Use of Force
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What Constitutional standard governs free citizens’ excessive-force claims?
•Court balances individual’s 4th-Am. interests against Govt’s interests under the "reasonableness" standard
Courts determine reasonableness by
•Balancing nature and quality of intrusion on individual's 4th–Am. right to be free from unreasonable seizure.
The reasonableness standard is
an objective balancing test, measuring the actual need for force (The Gov’t Interest) against the force used (п’s 4th-Am. Interest).
The Government’s interests are measured by such factors as:
- •Does subject pose an imminent threat to officer’s or someone else’s safety?
- •Is subject actively resisting arrest or attempting to flee?
- •How severe is the crime at issue?
Force Decision: Threat
the most weighty of the Graham factors. The more imminently dangerous the threat is, the greater the degree of force that may be justified in countering it.
Force Decision: Crime Severity
The more violent the crime that the suspect is believed to have committed, the greater the degree of force that may be reasonably used to apprehend the suspect
Force Decision: Resistance of Flight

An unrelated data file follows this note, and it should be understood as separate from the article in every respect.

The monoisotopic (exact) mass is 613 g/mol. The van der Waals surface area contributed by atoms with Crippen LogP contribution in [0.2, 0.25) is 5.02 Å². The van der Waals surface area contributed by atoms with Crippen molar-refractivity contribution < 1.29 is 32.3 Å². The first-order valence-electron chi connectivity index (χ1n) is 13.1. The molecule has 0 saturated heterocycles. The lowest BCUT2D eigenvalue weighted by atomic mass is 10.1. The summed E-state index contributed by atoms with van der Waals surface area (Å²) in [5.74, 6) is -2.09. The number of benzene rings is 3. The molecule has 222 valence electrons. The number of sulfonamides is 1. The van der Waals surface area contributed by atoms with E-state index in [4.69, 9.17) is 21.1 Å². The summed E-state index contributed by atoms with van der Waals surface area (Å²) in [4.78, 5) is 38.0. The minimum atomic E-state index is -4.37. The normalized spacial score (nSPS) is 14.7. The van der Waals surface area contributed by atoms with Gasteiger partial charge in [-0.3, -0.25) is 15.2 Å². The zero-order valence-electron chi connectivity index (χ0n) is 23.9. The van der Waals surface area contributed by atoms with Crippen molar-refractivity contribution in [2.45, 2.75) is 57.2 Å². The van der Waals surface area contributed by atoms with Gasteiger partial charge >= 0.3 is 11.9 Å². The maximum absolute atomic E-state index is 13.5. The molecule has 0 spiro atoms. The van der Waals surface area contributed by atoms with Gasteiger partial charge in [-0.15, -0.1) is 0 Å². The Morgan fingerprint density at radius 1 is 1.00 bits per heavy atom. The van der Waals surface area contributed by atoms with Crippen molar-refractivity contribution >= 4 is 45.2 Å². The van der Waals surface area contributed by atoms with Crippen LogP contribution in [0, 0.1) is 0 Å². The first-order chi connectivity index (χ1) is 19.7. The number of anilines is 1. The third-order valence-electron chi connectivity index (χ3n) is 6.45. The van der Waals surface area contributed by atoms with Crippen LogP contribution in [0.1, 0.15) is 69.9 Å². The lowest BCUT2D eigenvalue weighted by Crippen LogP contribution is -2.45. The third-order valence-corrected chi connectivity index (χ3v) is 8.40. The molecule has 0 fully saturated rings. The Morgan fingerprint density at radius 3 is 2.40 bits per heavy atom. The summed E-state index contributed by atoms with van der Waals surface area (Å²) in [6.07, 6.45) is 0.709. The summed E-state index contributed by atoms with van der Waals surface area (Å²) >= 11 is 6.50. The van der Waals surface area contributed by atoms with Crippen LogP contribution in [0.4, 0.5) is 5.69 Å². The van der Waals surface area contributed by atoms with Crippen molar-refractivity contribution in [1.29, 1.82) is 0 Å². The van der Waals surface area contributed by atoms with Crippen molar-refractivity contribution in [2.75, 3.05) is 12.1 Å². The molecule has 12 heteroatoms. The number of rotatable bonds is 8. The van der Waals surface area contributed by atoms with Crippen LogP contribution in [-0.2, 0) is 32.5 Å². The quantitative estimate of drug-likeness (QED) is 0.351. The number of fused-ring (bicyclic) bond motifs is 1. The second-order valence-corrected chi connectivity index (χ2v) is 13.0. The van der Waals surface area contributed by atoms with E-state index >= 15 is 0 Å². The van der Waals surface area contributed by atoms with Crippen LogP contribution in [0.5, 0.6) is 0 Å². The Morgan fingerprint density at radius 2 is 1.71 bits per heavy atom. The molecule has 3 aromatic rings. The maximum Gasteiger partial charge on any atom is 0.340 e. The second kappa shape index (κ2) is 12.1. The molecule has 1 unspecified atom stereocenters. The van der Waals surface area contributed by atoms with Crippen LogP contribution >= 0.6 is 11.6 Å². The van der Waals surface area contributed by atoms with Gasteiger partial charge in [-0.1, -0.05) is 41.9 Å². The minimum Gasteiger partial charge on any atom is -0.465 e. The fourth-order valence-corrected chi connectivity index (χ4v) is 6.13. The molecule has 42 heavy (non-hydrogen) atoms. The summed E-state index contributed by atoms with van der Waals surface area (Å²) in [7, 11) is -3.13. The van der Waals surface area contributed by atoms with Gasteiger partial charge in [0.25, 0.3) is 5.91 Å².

The more violently a suspect resists arrest, the greater the degree of force that may be reasonably used to counter the suspect’s resistance
Graham V. Connor; Ultimate Question
whether officers’ actions are objectively reasonable in light of the facts and circumstances confronting them.
Standard of objective reasonableness
- -Judged from perspective of a reasonable officer on the scene
- -Officer’s subjective intentions are irrelevant (At the moment force is applied)
- -No 20/20-vision hindsight will be applied
Governmental Interest Factors
(3) Level of Resistance
Can you use deadly force against a fleeing felon to prevent his escape?
- •Yes... if you’ve got PC to believe fleeing felon poses a threat of serious physical harm to you or others.
- •Yes... If the suspect threatens you with a weapon likely to inflict serious bodily injury or death.
- •Yes... if you’ve got PC to believe suspect has committed a crime involving the infliction or threatened infliction of serious physical harm.
- •And... if, where feasible, some warning has been given.
The 4th Amendment guarantees:
“The right of the people to be secure in their persons … against unreasonable … seizures ...”
Brendlin v. Calif., 551 U.S. 249 (2007)
4thAm. “seizure” occurs where LEO, by means of physical force or show of authority, restrains person’s freedom of movement through means intentionally applied
Non-Seizure Example: Cnty. of Sacramento v. Lewis, 523 U.S. 833 (1998)
•No seizure where police car unintentionally hit passenger who’d fallen from fleeing motorcycle during chase.
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